Well, it’s that time of the year again, and after awakening from my yearly food coma, I realized I hadn’t compiled my annual inexpert list of favorite blues-based albums. Well, here we go:
- Jimmy “Duck” Holmes – Cyprus Grove. A collection of earthy originals and covers from the last of a breed of Mississippi Delta juke joint bluesmen, Cyprus Grove is a masterpiece.
- Gary Clark Jr. – This Land. Clark has emerged as the first blues Superstar in a generation. While This Land is hardly a pure blues album, there is some fine blues on it.
- North Mississippi Allstars – Up and Rolling. With Luther Dickinson going country with his other fine projects in 2019, it’s great to see NMA staying true to its blues roots.
- Christone Ingram – Kingfish. The future of the blues? This 20-year-old may be it, with his searing guitar solos and powerful vocals.
- Mavis Staples – We Get By. Few will dispute that Staples is the reigning “Queen of the Blues.”
- Manx Marriner Mainline – Hell Bound for Heaven. Super slide guitar (and Mohan veena) player Harry Manx teamed up with Monkeyjunk’s Steve Marriner for a great first outing.
- Keb’ Mo’ – Oklahoma. Keb’ Mo’ continues to produce surprising interpretations of the blues.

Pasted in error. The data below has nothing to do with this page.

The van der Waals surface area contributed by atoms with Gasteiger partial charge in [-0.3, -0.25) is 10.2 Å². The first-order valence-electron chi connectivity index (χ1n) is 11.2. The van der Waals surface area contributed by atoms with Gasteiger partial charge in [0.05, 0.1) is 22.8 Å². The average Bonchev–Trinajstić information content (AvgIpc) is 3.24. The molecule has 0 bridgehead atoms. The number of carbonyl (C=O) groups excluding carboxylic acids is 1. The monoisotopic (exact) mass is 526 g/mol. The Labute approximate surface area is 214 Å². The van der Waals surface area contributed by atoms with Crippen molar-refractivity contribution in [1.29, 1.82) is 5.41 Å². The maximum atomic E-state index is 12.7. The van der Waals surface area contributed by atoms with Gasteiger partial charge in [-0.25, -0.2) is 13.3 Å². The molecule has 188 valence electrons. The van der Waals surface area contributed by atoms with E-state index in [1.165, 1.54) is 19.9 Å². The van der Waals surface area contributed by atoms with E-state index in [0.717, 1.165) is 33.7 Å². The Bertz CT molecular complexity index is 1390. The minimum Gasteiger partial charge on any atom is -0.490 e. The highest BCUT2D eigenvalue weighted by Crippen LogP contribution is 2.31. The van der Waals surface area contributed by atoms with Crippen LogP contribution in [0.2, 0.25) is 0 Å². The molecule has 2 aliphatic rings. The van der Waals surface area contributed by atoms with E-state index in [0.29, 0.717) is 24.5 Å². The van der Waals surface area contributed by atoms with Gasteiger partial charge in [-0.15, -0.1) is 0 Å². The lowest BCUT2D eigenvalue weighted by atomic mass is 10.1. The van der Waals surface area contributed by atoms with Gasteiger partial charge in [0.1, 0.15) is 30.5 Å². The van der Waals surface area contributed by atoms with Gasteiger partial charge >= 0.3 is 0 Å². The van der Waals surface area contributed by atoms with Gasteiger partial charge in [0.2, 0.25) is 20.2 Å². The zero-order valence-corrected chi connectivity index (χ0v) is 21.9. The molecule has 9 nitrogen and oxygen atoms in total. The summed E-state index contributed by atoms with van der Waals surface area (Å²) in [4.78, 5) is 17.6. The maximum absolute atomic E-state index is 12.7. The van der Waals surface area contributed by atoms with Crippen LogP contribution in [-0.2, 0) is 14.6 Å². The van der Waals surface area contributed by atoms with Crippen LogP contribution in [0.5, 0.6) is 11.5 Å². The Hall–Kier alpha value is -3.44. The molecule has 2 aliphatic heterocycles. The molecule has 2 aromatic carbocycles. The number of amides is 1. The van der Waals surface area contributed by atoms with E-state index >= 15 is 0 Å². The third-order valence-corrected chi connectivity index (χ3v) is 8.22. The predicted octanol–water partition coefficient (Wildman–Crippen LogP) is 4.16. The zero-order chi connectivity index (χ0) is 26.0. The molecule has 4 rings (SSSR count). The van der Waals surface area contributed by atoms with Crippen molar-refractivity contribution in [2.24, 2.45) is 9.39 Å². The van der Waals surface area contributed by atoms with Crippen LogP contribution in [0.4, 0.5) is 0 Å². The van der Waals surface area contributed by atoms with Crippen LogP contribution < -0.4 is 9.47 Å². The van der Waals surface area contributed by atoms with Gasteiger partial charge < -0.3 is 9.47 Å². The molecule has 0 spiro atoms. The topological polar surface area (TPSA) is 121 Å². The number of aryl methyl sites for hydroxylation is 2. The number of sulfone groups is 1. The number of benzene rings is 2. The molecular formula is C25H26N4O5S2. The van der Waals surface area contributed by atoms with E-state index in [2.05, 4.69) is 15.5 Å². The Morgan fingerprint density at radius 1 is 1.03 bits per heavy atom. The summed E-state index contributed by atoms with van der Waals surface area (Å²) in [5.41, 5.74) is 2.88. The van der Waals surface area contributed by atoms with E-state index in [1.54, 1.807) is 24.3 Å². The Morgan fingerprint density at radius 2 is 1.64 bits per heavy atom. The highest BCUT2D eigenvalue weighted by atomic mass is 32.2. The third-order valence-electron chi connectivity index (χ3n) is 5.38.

- Blue Moon Marquee – Bare Knuckles & Brawn. Speaking of surprising interpretations, check out Bare Knuckles & Brawn for a completely new approach to the blues.
- Jontavious Willis – Spectacular Class. Willis takes us back to the front porch for a spectacular education in roots blues reminiscent of early Corey Harris. What Ingram is doing for blues electric guitar, rising star Willis does for its acoustic counterpart.
- Kenny Wayne Shepherd – The Traveler. If you are tired, this one will wake you up.
- Beth Hart – War In My Mind. Her music is thoughtful and exquisitely done.
- Ronnie Earl and the Broadcasters – Beyond the Blue Door. While it lacks the instrumental space journeys Earl is sometimes known for, it includes all the styles the Broadcasters do best in shorter packages – and with David Bromberg as a guest artist.
- Savoy Brown – City Night. Kim Simmonds continues as one of the most powerful English blues voices more than 50 years after Savoy Brown’s first releases.
- Rival Sons – Feral Roots. Feral Roots does blues-rock in younger, hipper packaging.
- Samantha Fish – Kill Or Be Kind. Sometimes over-packaged, Fish’s work is always excellent if you can ignore the glitz.
About the author: Bill Wilcox is a roots music enthusiast recently relocated from the Washington, DC area to Philadelphia, PA and back again.